Watchdog finally bites - now let's see teethmarks
Finally, our securities watchdog has put the axe to poorly performing listing sponsors. We now want to see more punishment inflicted on these people as they have done much damage to our markets.
Insiders last week tipped White Collar that the Securities and Futures Commission planned tougher liabilities for sponsors which placed misleading information in prospectuses. The SFC is seeking jail terms or heavy fines, which is good news.
More good news came on Sunday when the securities watchdog imposed a record HK$42 million fine and revoked the licence of Mega Capital (Asia) as a corporate finance adviser for its poor due diligence when it acted as sponsor for Fujian-based sports-fabric maker Hontex International Holdings. The company listed on Christmas Eve, 2009.
Hontex entered the Hong Kong market record books as the shortest-traded firm when ordered by the SFC to suspend trading after just 64 days. The SFC alleged it had boosted sales and turnover in its listing prospectus. A trial will be held in June and the SFC is seeking the refund of the HK$1 billion it raised in its IPO.
Hontex has replaced Euro-Asia Agricultural Holdings as the icon of dodgy listings in the local stock market and many would ask why either firm was allowed to list in the first place. Euro-Asia Agricultural Holdings, an orchid grower, collapsed in 2002, a year after its listing, amid allegations it overstated its income. Its sponsor, ICEA Capital, reached settlement with the SFC, paying HK$30 million but keeping its licence.
In the past two months, the Financial Reporting Council has put 13 companies on a watchlist for alleged accounting problems, including some newly listed mainland firms. This shows the issue of listing transparency is a serious one. Some bankers said it was hard for good mainland companies to attract investors because of a few bad apples. Some firms are being forced to delay their listing plans or to price at a low valuation because of the negative news surrounding mainland companies.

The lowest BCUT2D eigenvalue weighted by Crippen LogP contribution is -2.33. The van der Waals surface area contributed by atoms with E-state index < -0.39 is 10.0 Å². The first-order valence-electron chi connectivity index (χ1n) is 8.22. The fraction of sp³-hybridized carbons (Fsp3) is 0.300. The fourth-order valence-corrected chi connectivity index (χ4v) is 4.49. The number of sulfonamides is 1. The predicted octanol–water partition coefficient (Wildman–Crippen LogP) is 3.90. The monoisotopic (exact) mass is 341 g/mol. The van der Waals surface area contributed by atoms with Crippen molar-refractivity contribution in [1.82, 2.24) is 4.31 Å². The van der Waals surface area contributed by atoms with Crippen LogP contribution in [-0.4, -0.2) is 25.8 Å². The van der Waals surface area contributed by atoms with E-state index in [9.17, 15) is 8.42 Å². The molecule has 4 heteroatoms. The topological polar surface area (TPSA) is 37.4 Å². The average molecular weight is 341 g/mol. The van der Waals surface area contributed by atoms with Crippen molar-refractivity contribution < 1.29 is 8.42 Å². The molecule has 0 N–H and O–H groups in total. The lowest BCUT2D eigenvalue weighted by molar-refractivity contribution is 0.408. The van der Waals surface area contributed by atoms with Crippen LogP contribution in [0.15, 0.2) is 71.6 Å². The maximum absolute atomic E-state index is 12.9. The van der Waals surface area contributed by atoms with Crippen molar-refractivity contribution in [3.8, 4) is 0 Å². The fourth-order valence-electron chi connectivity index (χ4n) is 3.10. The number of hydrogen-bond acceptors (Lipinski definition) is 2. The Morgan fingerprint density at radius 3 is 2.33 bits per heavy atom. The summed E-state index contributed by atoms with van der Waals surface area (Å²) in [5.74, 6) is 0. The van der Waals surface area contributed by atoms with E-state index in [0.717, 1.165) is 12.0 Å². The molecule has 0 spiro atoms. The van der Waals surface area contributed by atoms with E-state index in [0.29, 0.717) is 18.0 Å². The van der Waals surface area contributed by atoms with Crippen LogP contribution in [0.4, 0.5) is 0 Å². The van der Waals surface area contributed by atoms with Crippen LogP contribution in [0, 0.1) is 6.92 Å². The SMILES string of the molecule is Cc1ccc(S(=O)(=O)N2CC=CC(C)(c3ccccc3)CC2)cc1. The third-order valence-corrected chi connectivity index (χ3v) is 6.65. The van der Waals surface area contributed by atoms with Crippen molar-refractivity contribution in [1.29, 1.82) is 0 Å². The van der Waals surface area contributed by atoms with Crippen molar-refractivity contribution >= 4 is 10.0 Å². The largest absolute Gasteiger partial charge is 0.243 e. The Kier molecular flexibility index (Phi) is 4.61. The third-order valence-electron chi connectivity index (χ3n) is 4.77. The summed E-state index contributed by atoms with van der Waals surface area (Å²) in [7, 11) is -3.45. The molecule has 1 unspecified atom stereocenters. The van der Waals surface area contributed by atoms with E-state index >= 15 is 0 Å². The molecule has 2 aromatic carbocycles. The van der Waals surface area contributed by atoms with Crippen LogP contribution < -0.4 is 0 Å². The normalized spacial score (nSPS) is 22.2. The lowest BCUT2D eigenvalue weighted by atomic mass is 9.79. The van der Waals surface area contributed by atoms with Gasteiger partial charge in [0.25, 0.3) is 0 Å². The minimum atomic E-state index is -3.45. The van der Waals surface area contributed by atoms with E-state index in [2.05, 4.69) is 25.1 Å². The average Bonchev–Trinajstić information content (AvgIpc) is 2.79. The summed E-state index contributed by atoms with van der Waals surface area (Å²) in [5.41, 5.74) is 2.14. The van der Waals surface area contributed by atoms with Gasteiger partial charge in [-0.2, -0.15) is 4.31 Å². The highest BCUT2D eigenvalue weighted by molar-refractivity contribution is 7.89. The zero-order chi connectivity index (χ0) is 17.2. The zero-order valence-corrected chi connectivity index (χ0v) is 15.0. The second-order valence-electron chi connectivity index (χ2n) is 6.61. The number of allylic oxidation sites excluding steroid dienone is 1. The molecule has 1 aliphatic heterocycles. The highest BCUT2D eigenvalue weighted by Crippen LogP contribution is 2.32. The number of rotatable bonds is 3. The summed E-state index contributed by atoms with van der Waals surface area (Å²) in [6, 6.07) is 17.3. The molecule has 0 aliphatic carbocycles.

If the sponsors had done their work, they should be able to establish any problems before the listing. The suspicion is that some simply want to earn the sponsor's fee and accept whatever the client says. The SFC said that when Mega Capital conducted its due diligence, it allocated only junior staff to handle the job. When it asked customers, suppliers and franchisees about Hontex's business, the staff only carried out telephone interviews that were arranged by Hontex.
Obviously Mega Capital was keen on making sure the client was happy, and its due diligence work was not aimed at finding the correct information. Such poor due diligence explains why we have seen a wave of dodgy new listings in recent months. It makes sense for the SFC to introduce tougher due diligence requirements and to put criminal and civil liabilities on sponsors if they fail in their jobs.
Not everyone is happy with the new regulations. Some international investment bankers have already threatened to leave the city if the SFC proposes penalties that are considered too tough.
But consider this. Bankers who are doing their job properly do not need to worry too much about the new regulation.
In fact, they should be happy to have it in place to kick the bad apples out of the industry. This is important for market quality.